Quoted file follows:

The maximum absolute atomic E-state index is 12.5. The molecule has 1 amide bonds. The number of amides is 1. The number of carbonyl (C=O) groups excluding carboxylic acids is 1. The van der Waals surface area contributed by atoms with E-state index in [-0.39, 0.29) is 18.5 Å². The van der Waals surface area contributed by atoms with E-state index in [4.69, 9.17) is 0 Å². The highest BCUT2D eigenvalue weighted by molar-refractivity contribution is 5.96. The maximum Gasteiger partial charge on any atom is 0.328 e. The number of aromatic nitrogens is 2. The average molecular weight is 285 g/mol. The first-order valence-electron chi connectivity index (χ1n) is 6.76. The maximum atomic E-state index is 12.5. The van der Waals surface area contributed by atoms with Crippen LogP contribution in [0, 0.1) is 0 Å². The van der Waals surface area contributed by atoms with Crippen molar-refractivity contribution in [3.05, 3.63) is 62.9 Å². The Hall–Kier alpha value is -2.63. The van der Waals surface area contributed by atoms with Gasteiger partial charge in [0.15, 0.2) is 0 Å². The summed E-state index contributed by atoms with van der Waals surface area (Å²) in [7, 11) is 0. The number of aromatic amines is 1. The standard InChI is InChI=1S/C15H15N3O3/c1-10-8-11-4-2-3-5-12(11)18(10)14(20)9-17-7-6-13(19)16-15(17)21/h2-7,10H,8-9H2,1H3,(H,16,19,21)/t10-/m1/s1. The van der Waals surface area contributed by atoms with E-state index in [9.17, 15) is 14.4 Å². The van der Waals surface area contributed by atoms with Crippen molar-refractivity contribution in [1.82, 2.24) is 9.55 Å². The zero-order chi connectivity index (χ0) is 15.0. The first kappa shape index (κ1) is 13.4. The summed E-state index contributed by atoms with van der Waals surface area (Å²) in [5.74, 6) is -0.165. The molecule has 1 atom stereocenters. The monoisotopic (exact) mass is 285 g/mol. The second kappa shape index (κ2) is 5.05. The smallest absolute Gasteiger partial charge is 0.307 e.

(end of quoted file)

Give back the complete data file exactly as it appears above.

The maximum absolute atomic E-state index is 12.5. The molecule has 1 amide bonds. The number of amides is 1. The number of carbonyl (C=O) groups excluding carboxylic acids is 1. The van der Waals surface area contributed by atoms with E-state index in [-0.39, 0.29) is 18.5 Å². The van der Waals surface area contributed by atoms with E-state index in [4.69, 9.17) is 0 Å². The highest BCUT2D eigenvalue weighted by molar-refractivity contribution is 5.96. The maximum Gasteiger partial charge on any atom is 0.328 e. The number of aromatic nitrogens is 2. The average molecular weight is 285 g/mol. The first-order valence-electron chi connectivity index (χ1n) is 6.76. The maximum atomic E-state index is 12.5. The van der Waals surface area contributed by atoms with Crippen LogP contribution in [0, 0.1) is 0 Å². The van der Waals surface area contributed by atoms with Crippen molar-refractivity contribution in [3.05, 3.63) is 62.9 Å². The Hall–Kier alpha value is -2.63. The van der Waals surface area contributed by atoms with Gasteiger partial charge in [0.15, 0.2) is 0 Å². The summed E-state index contributed by atoms with van der Waals surface area (Å²) in [7, 11) is 0. The number of aromatic amines is 1. The standard InChI is InChI=1S/C15H15N3O3/c1-10-8-11-4-2-3-5-12(11)18(10)14(20)9-17-7-6-13(19)16-15(17)21/h2-7,10H,8-9H2,1H3,(H,16,19,21)/t10-/m1/s1. The van der Waals surface area contributed by atoms with E-state index in [9.17, 15) is 14.4 Å². The van der Waals surface area contributed by atoms with Crippen molar-refractivity contribution in [1.82, 2.24) is 9.55 Å². The zero-order chi connectivity index (χ0) is 15.0. The first kappa shape index (κ1) is 13.4. The summed E-state index contributed by atoms with van der Waals surface area (Å²) in [5.74, 6) is -0.165. The molecule has 1 atom stereocenters. The monoisotopic (exact) mass is 285 g/mol. The second kappa shape index (κ2) is 5.05. The smallest absolute Gasteiger partial charge is 0.307 e.